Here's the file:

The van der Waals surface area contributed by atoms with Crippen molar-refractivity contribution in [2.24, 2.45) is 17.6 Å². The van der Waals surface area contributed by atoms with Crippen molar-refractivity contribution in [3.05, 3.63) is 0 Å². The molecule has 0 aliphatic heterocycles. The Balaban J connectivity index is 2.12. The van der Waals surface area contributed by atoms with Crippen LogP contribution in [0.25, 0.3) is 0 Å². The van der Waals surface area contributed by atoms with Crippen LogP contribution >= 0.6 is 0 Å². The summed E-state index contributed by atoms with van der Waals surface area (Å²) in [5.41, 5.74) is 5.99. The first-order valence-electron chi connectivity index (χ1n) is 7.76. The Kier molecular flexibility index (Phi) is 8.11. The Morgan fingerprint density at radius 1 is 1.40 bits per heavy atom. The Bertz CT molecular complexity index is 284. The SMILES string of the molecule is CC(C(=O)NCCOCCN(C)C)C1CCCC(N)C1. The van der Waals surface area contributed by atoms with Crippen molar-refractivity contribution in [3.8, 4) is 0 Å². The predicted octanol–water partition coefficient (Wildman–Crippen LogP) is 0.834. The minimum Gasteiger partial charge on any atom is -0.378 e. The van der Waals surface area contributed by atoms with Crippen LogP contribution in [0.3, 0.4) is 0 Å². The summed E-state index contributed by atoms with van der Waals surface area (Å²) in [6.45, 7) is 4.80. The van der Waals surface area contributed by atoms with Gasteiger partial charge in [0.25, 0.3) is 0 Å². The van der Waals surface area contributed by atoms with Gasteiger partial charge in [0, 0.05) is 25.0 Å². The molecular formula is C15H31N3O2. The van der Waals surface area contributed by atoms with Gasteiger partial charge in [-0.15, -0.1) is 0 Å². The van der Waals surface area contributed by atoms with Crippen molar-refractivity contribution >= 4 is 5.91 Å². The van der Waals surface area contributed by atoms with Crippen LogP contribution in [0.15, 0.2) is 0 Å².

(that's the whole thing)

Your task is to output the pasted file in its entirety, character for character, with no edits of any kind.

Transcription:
The van der Waals surface area contributed by atoms with Crippen molar-refractivity contribution in [2.24, 2.45) is 17.6 Å². The van der Waals surface area contributed by atoms with Crippen molar-refractivity contribution in [3.05, 3.63) is 0 Å². The molecule has 0 aliphatic heterocycles. The Balaban J connectivity index is 2.12. The van der Waals surface area contributed by atoms with Crippen LogP contribution in [0.25, 0.3) is 0 Å². The van der Waals surface area contributed by atoms with Crippen LogP contribution >= 0.6 is 0 Å². The summed E-state index contributed by atoms with van der Waals surface area (Å²) in [5.41, 5.74) is 5.99. The first-order valence-electron chi connectivity index (χ1n) is 7.76. The Kier molecular flexibility index (Phi) is 8.11. The Morgan fingerprint density at radius 1 is 1.40 bits per heavy atom. The Bertz CT molecular complexity index is 284. The SMILES string of the molecule is CC(C(=O)NCCOCCN(C)C)C1CCCC(N)C1. The van der Waals surface area contributed by atoms with Crippen molar-refractivity contribution in [3.8, 4) is 0 Å². The predicted octanol–water partition coefficient (Wildman–Crippen LogP) is 0.834. The minimum Gasteiger partial charge on any atom is -0.378 e. The van der Waals surface area contributed by atoms with Crippen LogP contribution in [0.3, 0.4) is 0 Å². The summed E-state index contributed by atoms with van der Waals surface area (Å²) in [6.45, 7) is 4.80. The van der Waals surface area contributed by atoms with Gasteiger partial charge in [0.25, 0.3) is 0 Å². The van der Waals surface area contributed by atoms with Gasteiger partial charge in [0, 0.05) is 25.0 Å². The molecular formula is C15H31N3O2. The van der Waals surface area contributed by atoms with Gasteiger partial charge in [-0.15, -0.1) is 0 Å². The van der Waals surface area contributed by atoms with Crippen molar-refractivity contribution >= 4 is 5.91 Å². The van der Waals surface area contributed by atoms with Crippen LogP contribution in [0.15, 0.2) is 0 Å².